CFCD is committed to supporting faculty in the creation of vibrant and welcoming learning environments. An essential part of this effort is ensuring that students of all backgrounds feel thoroughly included in the classroom and in the project of the overall course. As with any area of teaching, this is a goal best pursued through honest reflection and ongoing, constructive, and ever-widening conversation.
Our work in the area of inclusive excellence takes several forms:
- The orientation for new faculty includes sessions (as well as follow-up meetings during the year) that focus on ways of achieving inclusive excellence in the classroom.
- Each semester, we run one or more reading groups (more info here, under “Reading Groups”), which allow faculty and staff the opportunity to discuss important issues related to race and identity, while also linking these conversations to the nuts and bolts of pedagogy.
- Every year we organize at least one event that addresses these issues in a public forum. In past semesters, topics have included implicit bias; managing classroom discussion on issues of race, gender, sex, and religion; and working with under-represented students in the classroom.
When possible, we co-sponsor an evening event and community dinner with students organizations each year.
If you are interested in one or more of these efforts, please get in touch with us. We are always open to new initiatives and fresh perspectives on ways of moving the conversation forward. We also welcome suggested readings to add to the bibliography below.
NY Times – Who Gets to Graduate?
Washington Post on implicit bias (now a little old) – See No Bias
Interventions for Improving Physics Teaching (These are general principles that can be applied widely, it just happens to be in a physics education journal.)
Cohen, G. L., Garcia, J., Apfel, N., & Master, A. (2006). “Reducing the racial achievement gap: A social-psychological intervention.” Science, 313 (5791), 1307-1310.
Miyake, A., Kost-Smith, L. E., Finkelstein, N. D., Pollock, S. J., Cohen, G. L., & Ito, T. A. (2010). “Reducing the gender achievement gap in college science: A classroom study of values affirmation.” Science, 330 (6008), 1234-1237.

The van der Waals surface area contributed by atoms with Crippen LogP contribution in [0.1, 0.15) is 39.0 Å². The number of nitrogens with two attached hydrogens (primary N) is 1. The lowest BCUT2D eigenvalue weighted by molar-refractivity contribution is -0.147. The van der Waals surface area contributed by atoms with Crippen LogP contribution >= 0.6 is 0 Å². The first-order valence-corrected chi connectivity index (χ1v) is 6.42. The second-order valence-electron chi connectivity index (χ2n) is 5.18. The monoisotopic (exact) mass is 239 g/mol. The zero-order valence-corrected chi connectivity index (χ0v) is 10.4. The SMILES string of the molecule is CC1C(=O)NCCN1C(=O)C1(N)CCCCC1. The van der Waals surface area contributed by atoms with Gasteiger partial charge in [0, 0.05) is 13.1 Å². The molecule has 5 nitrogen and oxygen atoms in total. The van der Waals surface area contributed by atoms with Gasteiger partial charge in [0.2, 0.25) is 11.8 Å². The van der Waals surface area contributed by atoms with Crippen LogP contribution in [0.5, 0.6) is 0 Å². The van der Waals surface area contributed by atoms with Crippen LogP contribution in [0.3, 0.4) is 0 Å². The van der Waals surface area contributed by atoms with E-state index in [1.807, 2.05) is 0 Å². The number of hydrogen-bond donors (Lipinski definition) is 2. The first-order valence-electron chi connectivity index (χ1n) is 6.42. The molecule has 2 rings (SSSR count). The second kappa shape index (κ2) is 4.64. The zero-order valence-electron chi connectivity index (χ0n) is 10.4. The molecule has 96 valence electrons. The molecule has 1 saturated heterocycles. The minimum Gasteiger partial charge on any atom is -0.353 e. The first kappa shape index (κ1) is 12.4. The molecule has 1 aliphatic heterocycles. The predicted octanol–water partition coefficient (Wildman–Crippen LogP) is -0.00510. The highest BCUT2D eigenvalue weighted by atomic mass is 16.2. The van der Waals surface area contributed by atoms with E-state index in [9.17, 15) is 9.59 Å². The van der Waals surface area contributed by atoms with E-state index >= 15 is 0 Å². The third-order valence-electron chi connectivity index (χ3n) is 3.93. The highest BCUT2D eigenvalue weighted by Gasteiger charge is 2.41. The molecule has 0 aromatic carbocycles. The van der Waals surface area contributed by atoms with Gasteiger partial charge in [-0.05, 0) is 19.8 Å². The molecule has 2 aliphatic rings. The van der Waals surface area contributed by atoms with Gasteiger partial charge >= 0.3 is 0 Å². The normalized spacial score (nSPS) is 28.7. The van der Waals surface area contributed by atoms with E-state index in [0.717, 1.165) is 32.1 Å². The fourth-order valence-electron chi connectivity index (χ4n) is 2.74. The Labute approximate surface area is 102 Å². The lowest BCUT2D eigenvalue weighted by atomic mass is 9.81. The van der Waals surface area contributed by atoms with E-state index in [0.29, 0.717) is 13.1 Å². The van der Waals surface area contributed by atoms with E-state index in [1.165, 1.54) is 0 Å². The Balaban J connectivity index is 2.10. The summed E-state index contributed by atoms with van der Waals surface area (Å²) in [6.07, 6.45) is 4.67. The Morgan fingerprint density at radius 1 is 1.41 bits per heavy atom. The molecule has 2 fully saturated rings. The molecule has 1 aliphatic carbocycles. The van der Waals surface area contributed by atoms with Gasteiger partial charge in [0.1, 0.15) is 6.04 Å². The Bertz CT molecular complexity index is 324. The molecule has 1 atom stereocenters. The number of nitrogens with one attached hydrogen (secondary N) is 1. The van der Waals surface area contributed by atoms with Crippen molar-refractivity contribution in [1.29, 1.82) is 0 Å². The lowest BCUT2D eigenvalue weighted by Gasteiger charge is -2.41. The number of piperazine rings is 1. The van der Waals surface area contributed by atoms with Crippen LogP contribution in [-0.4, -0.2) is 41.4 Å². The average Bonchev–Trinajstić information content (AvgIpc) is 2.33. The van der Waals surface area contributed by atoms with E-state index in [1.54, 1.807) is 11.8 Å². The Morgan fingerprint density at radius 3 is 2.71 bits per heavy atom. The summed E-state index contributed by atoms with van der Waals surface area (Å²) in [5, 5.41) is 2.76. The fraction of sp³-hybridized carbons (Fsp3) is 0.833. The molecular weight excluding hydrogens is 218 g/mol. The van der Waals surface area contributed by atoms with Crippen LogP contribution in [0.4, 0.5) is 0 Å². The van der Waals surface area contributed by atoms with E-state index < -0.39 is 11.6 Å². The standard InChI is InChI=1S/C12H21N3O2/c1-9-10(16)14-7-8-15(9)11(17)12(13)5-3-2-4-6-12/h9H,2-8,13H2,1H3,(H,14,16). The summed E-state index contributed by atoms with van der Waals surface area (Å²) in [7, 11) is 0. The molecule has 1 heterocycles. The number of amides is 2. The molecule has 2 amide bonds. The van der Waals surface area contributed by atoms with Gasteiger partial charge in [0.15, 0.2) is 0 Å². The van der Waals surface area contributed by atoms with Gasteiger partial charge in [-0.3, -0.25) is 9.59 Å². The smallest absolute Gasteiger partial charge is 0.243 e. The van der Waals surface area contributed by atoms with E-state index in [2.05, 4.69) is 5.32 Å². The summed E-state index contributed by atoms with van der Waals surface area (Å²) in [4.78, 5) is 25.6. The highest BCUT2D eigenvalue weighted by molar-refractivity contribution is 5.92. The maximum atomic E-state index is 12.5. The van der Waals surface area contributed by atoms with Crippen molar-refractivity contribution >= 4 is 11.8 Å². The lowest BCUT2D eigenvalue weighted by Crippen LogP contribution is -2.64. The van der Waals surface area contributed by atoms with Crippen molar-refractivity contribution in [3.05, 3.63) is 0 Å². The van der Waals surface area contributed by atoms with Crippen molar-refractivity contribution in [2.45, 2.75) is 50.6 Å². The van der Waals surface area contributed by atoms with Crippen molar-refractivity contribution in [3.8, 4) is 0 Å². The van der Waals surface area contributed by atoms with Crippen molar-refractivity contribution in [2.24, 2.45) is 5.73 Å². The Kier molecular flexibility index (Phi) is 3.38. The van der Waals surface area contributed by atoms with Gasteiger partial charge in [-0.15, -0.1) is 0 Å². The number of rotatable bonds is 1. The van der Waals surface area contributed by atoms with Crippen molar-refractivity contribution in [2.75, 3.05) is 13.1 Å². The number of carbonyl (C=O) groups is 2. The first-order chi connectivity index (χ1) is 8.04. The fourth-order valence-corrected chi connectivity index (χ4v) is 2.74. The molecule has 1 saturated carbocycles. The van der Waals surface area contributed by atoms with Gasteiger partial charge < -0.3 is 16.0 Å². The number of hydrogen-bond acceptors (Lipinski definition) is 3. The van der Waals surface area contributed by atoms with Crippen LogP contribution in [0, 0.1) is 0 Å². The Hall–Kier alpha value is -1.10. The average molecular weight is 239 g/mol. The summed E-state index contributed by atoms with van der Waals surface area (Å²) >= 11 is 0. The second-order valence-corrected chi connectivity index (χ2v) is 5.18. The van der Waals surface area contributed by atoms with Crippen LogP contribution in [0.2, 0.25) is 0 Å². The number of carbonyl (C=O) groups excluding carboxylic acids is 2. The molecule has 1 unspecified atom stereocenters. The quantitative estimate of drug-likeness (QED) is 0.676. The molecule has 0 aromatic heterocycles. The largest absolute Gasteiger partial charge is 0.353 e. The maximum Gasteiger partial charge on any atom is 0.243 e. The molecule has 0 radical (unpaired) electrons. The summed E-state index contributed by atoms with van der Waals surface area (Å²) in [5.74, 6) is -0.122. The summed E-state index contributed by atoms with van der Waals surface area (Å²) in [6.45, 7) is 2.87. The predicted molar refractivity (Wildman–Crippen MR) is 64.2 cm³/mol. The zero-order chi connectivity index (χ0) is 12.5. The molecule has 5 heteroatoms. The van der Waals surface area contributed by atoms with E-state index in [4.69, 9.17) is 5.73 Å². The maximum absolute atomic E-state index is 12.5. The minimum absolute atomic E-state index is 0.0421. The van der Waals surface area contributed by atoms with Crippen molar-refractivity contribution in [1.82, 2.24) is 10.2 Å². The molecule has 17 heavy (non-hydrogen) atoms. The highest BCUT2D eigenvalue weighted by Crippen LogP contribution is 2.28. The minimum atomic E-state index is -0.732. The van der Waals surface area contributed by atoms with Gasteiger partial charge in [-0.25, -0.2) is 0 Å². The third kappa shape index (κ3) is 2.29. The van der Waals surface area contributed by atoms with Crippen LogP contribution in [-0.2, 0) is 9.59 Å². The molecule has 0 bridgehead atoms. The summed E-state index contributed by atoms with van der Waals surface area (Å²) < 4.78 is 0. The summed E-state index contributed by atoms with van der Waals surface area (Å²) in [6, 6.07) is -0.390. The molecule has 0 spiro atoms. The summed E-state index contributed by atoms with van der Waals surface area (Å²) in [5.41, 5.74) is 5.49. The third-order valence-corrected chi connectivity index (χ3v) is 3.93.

Harackiewicz, J. M., Canning, E. A., Tibbetts, Y., Giffen, C. J., Blair, S. S., Rouse, D. I., & Hyde, J. S. (2014). “Closing the social class achievement gap for first-generation students in undergraduate biology.” Journal of Educational Psychology, 106 (2), 375.
Yeager, D. S., & Dweck, C. S. (2012). “Mindsets that promote resilience: When students believe that personal characteristics can be developed.” Educational Psychologist, 47 (4), 302-314.
Leslie, S. J., Cimpian, A., Meyer, M., & Freeland, E. (2015). “Expectations of brilliance underlie gender distributions across academic disciplines.” Science, 347 (6219), 262-265.
Aronson, J., Fried, C. B., & Good, C. (2002). “Reducing the effects of stereotype threat on African American college students by shaping theories of intelligence.” Journal of Experimental Social Psychology, 38 (2), 113-125.
Paunesku, D., Walton, G. M., Romero, C., Smith, E. N., Yeager, D. S., & Dweck, C. S. (2015). “Mind-set interventions are a scalable treatment for academic underachievement.” Psychological Science, 0956797615571017.
Walton, G. M., & Cohen, G. L. (2011). “A brief social-belonging intervention improves academic and health outcomes of minority students.” Science, 331 (6023), 1447-1451.
Walton, G. M., Logel, C., Peach, J. M., Spencer, S. J., & Zanna, M. P. (2015). “Two brief interventions to mitigate a ‘chilly climate’ transform women’s experience, relationships, and achievement in engineering.” Journal of Educational Psychology, 107 (2), 468.
Stephens, Nicole , MarYam G. Hamedani, Mesmin Destin, Vida Manzo and Sarah S.M. Townsend. 2015. “A difference-education intervention equips first-generation students to thrive in the face of stressful college situations.” Psychological Science. 26 (10): 1556-1566.
Stephens, Nicole , MarYam G. Hamedani and Mesmin Destin. 2014. “Closing the social-class achievement gap: A difference-education intervention improves first-generation students’ academic performance and all students’ college transition.” Psychological Science. 25 (4): 943-953.
Yeager, D. S., Purdie-Vaughns, V., Garcia, J., Apfel, N., Brzustoski, P., Master, A., … & Cohen, G. L. (2014). “Breaking the cycle of mistrust: Wise interventions to provide critical feedback across the racial divide.” Journal of Experimental Psychology, 143 (2), 804.
Cohen, G. L., Steele, C. M., & Ross, L. D. (1999). “The mentor’s dilemma: Providing critical feedback across the racial divide.” Personality and Social Psychology Bulletin, 25 (10), 1302-1318.